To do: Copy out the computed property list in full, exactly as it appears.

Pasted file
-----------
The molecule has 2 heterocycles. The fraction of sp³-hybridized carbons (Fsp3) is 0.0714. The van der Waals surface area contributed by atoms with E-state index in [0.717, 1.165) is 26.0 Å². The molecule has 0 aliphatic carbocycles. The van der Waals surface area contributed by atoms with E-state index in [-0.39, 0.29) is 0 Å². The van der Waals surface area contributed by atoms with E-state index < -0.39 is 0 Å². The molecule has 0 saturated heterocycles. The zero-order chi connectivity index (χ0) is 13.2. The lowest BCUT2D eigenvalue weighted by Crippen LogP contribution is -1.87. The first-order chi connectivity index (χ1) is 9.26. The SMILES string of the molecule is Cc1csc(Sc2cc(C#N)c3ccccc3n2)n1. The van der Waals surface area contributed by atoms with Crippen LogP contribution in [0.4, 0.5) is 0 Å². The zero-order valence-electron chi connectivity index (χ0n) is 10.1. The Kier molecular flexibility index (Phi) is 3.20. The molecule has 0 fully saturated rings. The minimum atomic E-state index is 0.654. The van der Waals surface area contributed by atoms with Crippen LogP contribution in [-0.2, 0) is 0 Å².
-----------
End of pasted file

The molecule has 2 heterocycles. The fraction of sp³-hybridized carbons (Fsp3) is 0.0714. The van der Waals surface area contributed by atoms with E-state index in [0.717, 1.165) is 26.0 Å². The molecule has 0 aliphatic carbocycles. The van der Waals surface area contributed by atoms with E-state index in [-0.39, 0.29) is 0 Å². The van der Waals surface area contributed by atoms with E-state index < -0.39 is 0 Å². The molecule has 0 saturated heterocycles. The zero-order chi connectivity index (χ0) is 13.2. The lowest BCUT2D eigenvalue weighted by Crippen LogP contribution is -1.87. The first-order chi connectivity index (χ1) is 9.26. The SMILES string of the molecule is Cc1csc(Sc2cc(C#N)c3ccccc3n2)n1. The van der Waals surface area contributed by atoms with Crippen LogP contribution in [0.4, 0.5) is 0 Å². The zero-order valence-electron chi connectivity index (χ0n) is 10.1. The Kier molecular flexibility index (Phi) is 3.20. The molecule has 0 fully saturated rings. The minimum atomic E-state index is 0.654. The van der Waals surface area contributed by atoms with Crippen LogP contribution in [-0.2, 0) is 0 Å².